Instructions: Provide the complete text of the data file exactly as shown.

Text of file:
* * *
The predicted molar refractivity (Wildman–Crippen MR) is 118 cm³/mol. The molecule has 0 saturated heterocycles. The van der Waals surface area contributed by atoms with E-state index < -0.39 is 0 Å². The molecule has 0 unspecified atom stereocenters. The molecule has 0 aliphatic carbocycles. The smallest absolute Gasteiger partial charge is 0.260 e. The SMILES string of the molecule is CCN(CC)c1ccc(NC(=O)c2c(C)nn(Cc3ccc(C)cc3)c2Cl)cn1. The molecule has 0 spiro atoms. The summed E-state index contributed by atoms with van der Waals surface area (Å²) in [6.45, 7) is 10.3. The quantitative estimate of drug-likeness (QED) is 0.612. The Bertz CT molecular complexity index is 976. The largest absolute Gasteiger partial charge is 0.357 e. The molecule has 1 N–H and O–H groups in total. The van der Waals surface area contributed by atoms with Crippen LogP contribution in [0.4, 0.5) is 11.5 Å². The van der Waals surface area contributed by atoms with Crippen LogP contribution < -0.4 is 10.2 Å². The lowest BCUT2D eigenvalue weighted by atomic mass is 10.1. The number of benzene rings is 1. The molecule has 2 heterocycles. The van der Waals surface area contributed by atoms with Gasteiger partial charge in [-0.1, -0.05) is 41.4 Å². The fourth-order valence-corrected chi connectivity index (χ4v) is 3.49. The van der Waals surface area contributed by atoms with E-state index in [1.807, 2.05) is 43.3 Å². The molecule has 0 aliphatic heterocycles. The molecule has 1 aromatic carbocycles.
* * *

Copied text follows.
The predicted molar refractivity (Wildman–Crippen MR) is 118 cm³/mol. The molecule has 0 saturated heterocycles. The van der Waals surface area contributed by atoms with E-state index < -0.39 is 0 Å². The molecule has 0 unspecified atom stereocenters. The molecule has 0 aliphatic carbocycles. The smallest absolute Gasteiger partial charge is 0.260 e. The SMILES string of the molecule is CCN(CC)c1ccc(NC(=O)c2c(C)nn(Cc3ccc(C)cc3)c2Cl)cn1. The molecule has 0 spiro atoms. The summed E-state index contributed by atoms with van der Waals surface area (Å²) in [6.45, 7) is 10.3. The quantitative estimate of drug-likeness (QED) is 0.612. The Bertz CT molecular complexity index is 976. The largest absolute Gasteiger partial charge is 0.357 e. The molecule has 1 N–H and O–H groups in total. The van der Waals surface area contributed by atoms with Crippen LogP contribution in [0.4, 0.5) is 11.5 Å². The van der Waals surface area contributed by atoms with Crippen LogP contribution < -0.4 is 10.2 Å². The lowest BCUT2D eigenvalue weighted by atomic mass is 10.1. The number of benzene rings is 1. The molecule has 2 heterocycles. The van der Waals surface area contributed by atoms with Gasteiger partial charge in [-0.1, -0.05) is 41.4 Å². The fourth-order valence-corrected chi connectivity index (χ4v) is 3.49. The van der Waals surface area contributed by atoms with E-state index in [1.807, 2.05) is 43.3 Å². The molecule has 0 aliphatic heterocycles. The molecule has 1 aromatic carbocycles.